Flood Damage Assessments Need to Focus on Hidden Damage and Long-Term Hazards
FEMA has issued a warning to people returning to their homes after massive floods inundated parts of Arkansas. Inspections will generally find visible damage, but there are many hidden issues that may be harmful or fatal to humans and pets and require more intense scrutiny. An immediate danger to people coming back to a flooded property is electricity. Sometimes wires, still energized with power lie underwater and can jolt anyone who gets too close. No one should ever a property until it has been deemed safe by civil authorities.
Once inside, inspectors can make notations about visible damage to wall surfaces, flooring, doors, and other materials and appliances. Behind visible damage often lies more serious issues such as weakened beams, joists, and staircases. Another hidden but very serious form of damage is mold. Without detection and proper repair mold can cause long-term health problems and further deterioration to the structure of the home or commercial property affected.
There are cases of homes and buildings damaged in a flood being repaired and certified safe only to find later that major structural damage went undetected.
Foundation Damage is possible from floods. What happens in many cases is that sitting water pushes against the walls, usually in basements, and the force actually causes a separation, weakening the foundation. This is serious in a single family home, but in the case of a multi-unit multi-story rental building or condominium it can be devastating. Water that gets under the foundation can erode the soil and cause a “sinking” which can translate to subsequent damage above in floors, beams, and walls.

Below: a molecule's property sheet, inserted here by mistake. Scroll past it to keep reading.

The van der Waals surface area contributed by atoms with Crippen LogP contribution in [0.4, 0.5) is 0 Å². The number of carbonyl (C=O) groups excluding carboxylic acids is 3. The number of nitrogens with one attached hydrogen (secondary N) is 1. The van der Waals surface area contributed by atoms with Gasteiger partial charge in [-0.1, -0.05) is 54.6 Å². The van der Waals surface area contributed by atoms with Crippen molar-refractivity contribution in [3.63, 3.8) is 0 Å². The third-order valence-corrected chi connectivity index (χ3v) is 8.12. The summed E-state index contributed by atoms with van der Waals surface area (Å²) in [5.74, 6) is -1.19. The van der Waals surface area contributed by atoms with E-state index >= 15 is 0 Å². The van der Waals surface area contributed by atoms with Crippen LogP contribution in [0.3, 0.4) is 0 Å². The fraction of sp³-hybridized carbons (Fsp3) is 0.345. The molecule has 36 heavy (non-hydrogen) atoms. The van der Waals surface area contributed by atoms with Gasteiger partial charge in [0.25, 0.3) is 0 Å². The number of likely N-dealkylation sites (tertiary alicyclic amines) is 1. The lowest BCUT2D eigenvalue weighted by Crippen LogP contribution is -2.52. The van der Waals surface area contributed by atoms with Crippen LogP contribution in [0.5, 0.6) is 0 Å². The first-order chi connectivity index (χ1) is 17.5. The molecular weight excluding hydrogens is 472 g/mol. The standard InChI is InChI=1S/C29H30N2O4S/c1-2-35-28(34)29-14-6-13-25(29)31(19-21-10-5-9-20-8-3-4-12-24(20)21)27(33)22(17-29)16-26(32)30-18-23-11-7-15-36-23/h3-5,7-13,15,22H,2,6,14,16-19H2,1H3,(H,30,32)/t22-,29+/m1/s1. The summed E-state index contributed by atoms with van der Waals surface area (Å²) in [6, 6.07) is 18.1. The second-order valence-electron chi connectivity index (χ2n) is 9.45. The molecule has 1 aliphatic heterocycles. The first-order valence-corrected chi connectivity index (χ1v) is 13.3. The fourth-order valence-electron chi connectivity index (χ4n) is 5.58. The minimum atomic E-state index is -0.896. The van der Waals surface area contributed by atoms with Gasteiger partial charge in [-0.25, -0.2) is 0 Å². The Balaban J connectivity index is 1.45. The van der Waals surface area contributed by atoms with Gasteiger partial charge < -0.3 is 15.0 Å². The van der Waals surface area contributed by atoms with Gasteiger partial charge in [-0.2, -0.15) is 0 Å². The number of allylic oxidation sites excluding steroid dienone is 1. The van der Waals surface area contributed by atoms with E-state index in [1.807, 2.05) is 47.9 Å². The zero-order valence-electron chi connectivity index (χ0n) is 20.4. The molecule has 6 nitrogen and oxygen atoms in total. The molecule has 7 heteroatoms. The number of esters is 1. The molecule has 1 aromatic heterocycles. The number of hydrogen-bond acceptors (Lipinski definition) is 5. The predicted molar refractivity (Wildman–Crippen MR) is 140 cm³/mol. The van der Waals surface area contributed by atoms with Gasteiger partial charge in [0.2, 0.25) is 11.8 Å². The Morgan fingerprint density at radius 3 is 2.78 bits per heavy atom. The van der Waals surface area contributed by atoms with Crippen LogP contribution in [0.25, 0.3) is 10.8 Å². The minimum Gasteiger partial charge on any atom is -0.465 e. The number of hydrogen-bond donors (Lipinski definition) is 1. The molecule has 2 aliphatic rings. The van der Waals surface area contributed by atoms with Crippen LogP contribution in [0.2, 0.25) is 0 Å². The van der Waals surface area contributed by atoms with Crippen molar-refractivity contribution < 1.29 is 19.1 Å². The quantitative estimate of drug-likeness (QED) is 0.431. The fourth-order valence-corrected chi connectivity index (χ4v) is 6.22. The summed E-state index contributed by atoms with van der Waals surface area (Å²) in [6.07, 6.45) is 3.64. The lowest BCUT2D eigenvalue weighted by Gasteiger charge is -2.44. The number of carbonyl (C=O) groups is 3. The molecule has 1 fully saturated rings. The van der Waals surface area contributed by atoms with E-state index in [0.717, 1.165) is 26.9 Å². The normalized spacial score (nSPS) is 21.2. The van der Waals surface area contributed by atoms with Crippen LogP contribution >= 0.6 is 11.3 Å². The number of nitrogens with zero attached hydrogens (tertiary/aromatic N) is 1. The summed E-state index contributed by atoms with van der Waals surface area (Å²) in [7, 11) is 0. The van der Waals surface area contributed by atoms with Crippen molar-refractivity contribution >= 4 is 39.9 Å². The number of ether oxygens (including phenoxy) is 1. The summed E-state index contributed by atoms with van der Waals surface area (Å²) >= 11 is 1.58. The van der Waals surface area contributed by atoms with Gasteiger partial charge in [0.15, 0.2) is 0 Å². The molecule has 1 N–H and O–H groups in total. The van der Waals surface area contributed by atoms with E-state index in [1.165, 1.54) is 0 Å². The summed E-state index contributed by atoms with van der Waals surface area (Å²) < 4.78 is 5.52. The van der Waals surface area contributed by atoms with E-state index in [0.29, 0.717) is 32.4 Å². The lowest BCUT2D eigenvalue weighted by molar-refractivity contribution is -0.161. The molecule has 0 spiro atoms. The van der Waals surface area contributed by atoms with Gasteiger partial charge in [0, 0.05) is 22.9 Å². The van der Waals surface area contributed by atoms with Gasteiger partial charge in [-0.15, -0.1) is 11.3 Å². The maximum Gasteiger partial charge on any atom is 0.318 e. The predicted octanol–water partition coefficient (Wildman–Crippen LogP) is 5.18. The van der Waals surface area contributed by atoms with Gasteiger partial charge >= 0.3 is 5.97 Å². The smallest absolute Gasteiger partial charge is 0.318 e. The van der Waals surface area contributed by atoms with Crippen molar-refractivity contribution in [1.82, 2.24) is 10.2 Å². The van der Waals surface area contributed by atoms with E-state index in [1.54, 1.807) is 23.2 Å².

It is important to detect structural damage early after a flood because failure to do so may result in more expensive repairs in the future. People sometimes discover something is wrong months or years after a flood when a door won’t close or a window won’t open. This is possibly due to a floor that is no longer level or a wall that is no longer vertical.
Insurance companies are often in a hurry to inspect and settle with property owners, but until you have a clearance that you are completely confident it may now be wise to accept a final settlement. The individual best educated and trained to find all the damage from a flood is a structural engineer with special training in construction principals and practices as well as damage from natural disasters.
Justin Hall, P.E. is experienced inspecting damage and has prepared reports and expert witness testimony for several years. He can be reached at (501) 240-9213
Flood Damage Assessments